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Julie Nangala Robertson / Mina Mina Dreaming (1A)

30cm x 30cm Acrylic on Canvas

SKU: 1278-18

$160.00

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SKU: 1278-18 Category:

Artwork is accompanied by Warlukurlangu Artists (Yuendumu) Art Centre Certificate of Authenticity/Provenance

Julie Nangala Robertson is one of five daughters born in Yuendumu in 1973 to well-known Telstra Award winning artist, Dorothy Napangardi (Dec 2013). Since the late 1990’s, while often in the company of her talented mother, Julie has pursued and developed a creative visual language of her own, one which consists of a fascinating blend of stylised experimentation and ancient narrative.

Using an aerial perspective along with a more recently and established distinctive monochromatic pallette, Julie’s current paintings (which depict the topographical features of her traditional country at the site of Pirlinyanu) have become works of extraordinary optical brilliance as she alternates the size of dots throughout her work as well as building up specific shapes or reference points often repeated with overdotting.

Julie has been painting with Warlukurlangu Artists Aboriginal Corporation located in Yuendumu, since 2007. She paints her mother’s Jukurrpa stories, stories that have been passed down to her by her mother and all the mothers before them for millennia. Her work has been included in numerous collections and exhibitions of Aboriginal Art in both Australia and overseas.

 

 

Mina Mina is the area or country this painting is depicting. It is far west of Yuendumu and is very important to the Napangardi/Napanangka women. These women and their Japangardi/Japanangka brothers, are the custodians of the Jukurrpa that created the area. This story (Dreaming) tells of the journey of a group of women who travelled east gathering food, ngalyipi‟ (snake vine) and performing ceremonies as they journeyed.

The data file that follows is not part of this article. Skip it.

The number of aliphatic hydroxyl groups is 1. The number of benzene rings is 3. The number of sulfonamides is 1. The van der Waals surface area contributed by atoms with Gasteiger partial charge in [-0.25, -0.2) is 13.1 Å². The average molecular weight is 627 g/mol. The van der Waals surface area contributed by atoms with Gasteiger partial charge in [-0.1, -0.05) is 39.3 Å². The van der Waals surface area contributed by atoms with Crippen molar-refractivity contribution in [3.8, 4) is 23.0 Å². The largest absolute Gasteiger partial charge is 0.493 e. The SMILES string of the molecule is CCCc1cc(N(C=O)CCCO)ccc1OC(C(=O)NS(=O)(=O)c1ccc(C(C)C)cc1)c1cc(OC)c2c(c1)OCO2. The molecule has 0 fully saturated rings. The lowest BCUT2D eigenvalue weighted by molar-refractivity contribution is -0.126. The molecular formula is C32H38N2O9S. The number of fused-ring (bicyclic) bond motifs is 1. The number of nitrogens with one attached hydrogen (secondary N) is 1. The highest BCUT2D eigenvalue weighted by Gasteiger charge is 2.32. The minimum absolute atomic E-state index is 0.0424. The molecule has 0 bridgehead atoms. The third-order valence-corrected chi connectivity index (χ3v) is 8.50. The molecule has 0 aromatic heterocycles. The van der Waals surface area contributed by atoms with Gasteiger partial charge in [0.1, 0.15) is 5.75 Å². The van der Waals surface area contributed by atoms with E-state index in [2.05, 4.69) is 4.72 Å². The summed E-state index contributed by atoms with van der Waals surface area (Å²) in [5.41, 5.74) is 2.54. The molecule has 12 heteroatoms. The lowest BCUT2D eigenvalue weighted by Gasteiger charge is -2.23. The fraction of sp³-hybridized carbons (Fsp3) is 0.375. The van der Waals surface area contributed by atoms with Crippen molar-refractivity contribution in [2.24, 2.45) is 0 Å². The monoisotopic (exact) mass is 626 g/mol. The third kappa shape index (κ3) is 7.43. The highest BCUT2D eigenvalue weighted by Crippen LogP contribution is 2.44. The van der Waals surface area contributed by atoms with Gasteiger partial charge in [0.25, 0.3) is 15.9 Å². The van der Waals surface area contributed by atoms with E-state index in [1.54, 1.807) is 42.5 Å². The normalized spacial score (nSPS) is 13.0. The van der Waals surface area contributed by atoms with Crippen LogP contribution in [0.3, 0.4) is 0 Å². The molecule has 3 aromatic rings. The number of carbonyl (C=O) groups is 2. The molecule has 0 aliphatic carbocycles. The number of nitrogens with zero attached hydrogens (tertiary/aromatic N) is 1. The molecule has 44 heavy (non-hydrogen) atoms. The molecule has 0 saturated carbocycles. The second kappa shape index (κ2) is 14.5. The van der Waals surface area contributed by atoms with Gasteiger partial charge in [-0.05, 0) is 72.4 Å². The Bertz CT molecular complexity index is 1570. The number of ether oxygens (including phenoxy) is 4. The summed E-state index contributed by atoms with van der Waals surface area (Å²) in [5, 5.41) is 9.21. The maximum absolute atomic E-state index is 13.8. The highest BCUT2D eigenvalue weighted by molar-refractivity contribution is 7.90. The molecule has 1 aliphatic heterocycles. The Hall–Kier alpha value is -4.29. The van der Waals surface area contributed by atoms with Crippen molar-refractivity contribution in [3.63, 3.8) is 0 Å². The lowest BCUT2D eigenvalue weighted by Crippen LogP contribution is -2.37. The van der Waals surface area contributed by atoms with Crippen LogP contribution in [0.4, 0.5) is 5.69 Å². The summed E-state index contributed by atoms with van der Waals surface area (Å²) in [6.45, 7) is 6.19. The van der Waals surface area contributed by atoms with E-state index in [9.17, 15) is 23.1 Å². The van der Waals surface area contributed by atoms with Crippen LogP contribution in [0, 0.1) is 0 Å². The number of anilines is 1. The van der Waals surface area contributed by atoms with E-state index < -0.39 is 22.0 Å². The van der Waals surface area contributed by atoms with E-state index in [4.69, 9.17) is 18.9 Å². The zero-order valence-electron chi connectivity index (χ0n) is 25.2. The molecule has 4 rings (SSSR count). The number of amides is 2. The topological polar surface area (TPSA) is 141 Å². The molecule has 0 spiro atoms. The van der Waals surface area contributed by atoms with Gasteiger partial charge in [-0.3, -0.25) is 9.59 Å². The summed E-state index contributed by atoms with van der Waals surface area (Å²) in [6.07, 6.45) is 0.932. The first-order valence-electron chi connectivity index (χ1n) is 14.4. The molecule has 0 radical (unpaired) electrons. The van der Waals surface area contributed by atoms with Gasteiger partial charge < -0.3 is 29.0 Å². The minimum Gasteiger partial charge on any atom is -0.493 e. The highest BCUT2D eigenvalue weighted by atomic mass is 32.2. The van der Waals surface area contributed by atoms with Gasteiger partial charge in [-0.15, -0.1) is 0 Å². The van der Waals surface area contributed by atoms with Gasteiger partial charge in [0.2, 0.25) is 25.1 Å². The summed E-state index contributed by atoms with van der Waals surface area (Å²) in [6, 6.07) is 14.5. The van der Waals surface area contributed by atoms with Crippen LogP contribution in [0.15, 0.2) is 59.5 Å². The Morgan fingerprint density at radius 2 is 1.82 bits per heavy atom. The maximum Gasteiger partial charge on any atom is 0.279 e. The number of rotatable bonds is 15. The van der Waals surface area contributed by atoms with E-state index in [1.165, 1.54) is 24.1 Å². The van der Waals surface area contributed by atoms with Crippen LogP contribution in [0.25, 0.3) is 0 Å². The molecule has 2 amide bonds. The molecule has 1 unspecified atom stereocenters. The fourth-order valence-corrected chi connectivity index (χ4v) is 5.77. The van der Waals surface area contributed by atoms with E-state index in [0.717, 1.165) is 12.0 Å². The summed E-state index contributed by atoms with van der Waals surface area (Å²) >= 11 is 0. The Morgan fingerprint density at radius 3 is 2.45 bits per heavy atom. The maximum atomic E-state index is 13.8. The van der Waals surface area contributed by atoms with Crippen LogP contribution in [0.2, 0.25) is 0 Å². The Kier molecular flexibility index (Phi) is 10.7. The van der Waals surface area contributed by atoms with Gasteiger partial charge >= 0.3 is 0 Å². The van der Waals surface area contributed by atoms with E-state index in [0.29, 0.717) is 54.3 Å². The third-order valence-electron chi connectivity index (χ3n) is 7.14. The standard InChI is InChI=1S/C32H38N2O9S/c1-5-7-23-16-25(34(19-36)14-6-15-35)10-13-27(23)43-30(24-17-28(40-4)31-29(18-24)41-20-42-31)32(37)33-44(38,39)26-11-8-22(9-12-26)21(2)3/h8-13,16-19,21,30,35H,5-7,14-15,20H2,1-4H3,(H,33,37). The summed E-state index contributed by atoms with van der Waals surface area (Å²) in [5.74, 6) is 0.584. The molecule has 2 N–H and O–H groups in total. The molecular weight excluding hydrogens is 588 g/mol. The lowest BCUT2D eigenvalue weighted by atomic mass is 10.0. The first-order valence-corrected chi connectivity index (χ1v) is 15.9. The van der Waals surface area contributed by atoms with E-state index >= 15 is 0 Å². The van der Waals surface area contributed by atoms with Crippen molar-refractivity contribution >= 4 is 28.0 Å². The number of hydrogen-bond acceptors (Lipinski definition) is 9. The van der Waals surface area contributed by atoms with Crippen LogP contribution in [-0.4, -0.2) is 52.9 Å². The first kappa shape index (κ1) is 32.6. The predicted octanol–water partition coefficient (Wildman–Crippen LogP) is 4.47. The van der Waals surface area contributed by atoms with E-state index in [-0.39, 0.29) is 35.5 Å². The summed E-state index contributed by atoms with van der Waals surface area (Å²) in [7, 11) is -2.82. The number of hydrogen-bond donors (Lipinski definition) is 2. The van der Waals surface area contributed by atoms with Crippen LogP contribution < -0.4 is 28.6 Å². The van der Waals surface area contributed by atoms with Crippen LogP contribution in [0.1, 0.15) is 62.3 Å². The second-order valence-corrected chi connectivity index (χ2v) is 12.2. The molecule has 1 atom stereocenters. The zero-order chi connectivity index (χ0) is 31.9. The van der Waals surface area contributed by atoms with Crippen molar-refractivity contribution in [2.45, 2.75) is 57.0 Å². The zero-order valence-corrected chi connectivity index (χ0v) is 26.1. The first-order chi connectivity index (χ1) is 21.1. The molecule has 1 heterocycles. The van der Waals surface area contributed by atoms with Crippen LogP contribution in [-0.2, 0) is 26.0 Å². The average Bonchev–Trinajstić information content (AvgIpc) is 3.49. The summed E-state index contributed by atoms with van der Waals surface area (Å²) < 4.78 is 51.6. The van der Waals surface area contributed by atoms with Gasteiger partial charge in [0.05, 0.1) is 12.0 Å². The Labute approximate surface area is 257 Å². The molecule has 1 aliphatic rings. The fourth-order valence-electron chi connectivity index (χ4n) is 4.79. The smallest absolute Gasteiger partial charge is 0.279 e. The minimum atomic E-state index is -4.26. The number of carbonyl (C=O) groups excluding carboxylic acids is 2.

The ‘ngalyipi’ vine grows up the trunks and branches of the ‘kurrkara’ (desert oak trees. ‘Ngalyipi’ is a sacred vine to Napangardi and Napanangka women that has many uses. It can be used as a ceremonial wrap, as a strap to carry ‘parrajas’ (wooden bowls) that are laden with bush tucker and as a bandage for headaches.

The women began their travels at Mina Mina where karlangu (digging sticks) emerged from the ground. Taking these tools the women travelled east creating Janyinki and other sites. Their travels took them eventually further than Warlpiri country. The women used the karlangu‟ to gather bush tucker on their travels. In Warlpiri paintings, traditional iconography is used to represent the Jukurrpa and other elements. In many paintings of this Jukurrpa, sinuous lines are used to represent the ‘ngalyipi’ (snake vine). Concentric circles are often used to represent the ‘jintiparnta’ (desert truffles) that the women have collected, while straight lines can be used to depict the ‘karlangu’ (digging sticks).

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